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Topics: Rhetoric, Citation, Audience Pages: 11 (2607 words) Published: October 17, 2013
Making an Informative Speech

When you make an informative speech you are explaining something to your audience. An informative speech can be a description of an object, a demonstration of a process, a report about an event, or an explanation of a concept (Menke), but make sure that the speech is also useful for your audience because it is relevant and it provides "a thoughtful or unique insight on the topic" (Phillips, n.d.).

Here is more from Terry O'brien Menke on what an informative speech is:

The purpose of the explanatory speech is to create understanding. Topics for explanatory speeches come from asking, “Why?” or “What does that mean?” Your purpose in this assignment is to identify the primary difficulty your audience faces in accepting your thesis, and then shaping your speech to overcome that difficulty. The informative value of a speech is measured by how much new and important information or understanding it provides the audience.

The following questions might be new information for a public speaking class:

1. Why do people yawn?
2. Why are water towers shaped like giant mushrooms?
3. How does nuclear fusion work?
4. Why are some people resilient?
5. What is totalitarianism?
6. What is a carabineer?
7. What shapes do snowflakes come in?

To determine the appropriateness of your topic for the informative speech, ask yourself the following questions:

1. Is my topic challenging enough to merit an informative speech? 2. What do my listeners already know about my topic?
3. What more do they need to know?
4. Do I have sufficient understanding of my topic to help others understand it better?

Here are competencies that you should develop as your practice delivering speeches (from Terry O'brien Menke) Competencies
1. To choose and narrow a topic appropriate to the audience and occasion 2. To formulate and communicate a clear specific purpose/thesis in a manner appropriate for the audience and occasion 3. To develop ideas with appropriate supporting materials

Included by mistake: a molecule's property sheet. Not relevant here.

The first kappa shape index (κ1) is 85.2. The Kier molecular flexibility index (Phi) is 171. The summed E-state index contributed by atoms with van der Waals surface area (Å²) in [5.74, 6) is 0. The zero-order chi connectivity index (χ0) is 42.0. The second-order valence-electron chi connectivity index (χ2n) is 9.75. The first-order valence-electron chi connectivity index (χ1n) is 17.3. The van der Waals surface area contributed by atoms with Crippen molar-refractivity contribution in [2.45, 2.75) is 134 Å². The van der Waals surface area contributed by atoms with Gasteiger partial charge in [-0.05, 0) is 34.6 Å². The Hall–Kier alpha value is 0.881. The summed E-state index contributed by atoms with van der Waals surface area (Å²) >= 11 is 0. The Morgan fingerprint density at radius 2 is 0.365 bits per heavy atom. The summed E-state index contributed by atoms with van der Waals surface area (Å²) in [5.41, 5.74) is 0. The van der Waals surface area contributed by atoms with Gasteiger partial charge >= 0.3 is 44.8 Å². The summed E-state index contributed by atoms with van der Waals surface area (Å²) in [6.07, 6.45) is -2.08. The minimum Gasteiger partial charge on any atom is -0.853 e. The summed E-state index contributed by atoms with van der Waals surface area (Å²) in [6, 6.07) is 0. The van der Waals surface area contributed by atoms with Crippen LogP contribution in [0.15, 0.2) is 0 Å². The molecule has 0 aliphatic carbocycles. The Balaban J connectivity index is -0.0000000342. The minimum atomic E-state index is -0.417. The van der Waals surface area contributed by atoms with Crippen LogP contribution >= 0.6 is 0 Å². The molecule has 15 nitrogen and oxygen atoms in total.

4. To use organizational patterns appropriate to the topic, audience, occasion and purpose 5. To use language, syntax, pronunciation and articulation appropriate to the audience and occasion 6. To use vocal variety in rate pitch, volume and intensity to heighten and maintain interest 7. To use physical behaviors that support the verbal message and maintain interest 8. To demonstrate ethical concern in topic choice, supporting material, argument structure and language selection 9. To evaluate speeches and provide appropriate feedback to other speakers 10. To gain physical, mental and emotional self-confidence before an audience

When you prepare your speech, make sure you include the following:


Attention Getting Opener

Relevance/Reason to Listen



Preview of the key points of your speech

Transition to your Body

Make sure you consider the background and the needs of your audience as you prepare your speech.

Include visual aids and gestures to make a greater impact on your audience

Decide how you want to organize the body of your speech. Here are some possible organizational patterns: Spatial / Sequential / Categorical / Comparative / Causation / Temporal Body

Main Point 1
Supporting Point A
Supporting Point B

Transition to your next point

Main Point 2
Supporting Point A
Supporting Point B

Transition to your next point

Main Point 3
Supporting Point A
Supporting Point B

You should have 2-5 well-developed main points.

Define any special terms that you might use.

Personalize your speech to make it more interesting. You can tell personal stories, or anecdotes that reflect the experiences of the audience.

Make your speech Authoritative by including references to credible sources.

Provide internal previews and summaries for each of the main points

Use detailed and undetailed examples in your body.

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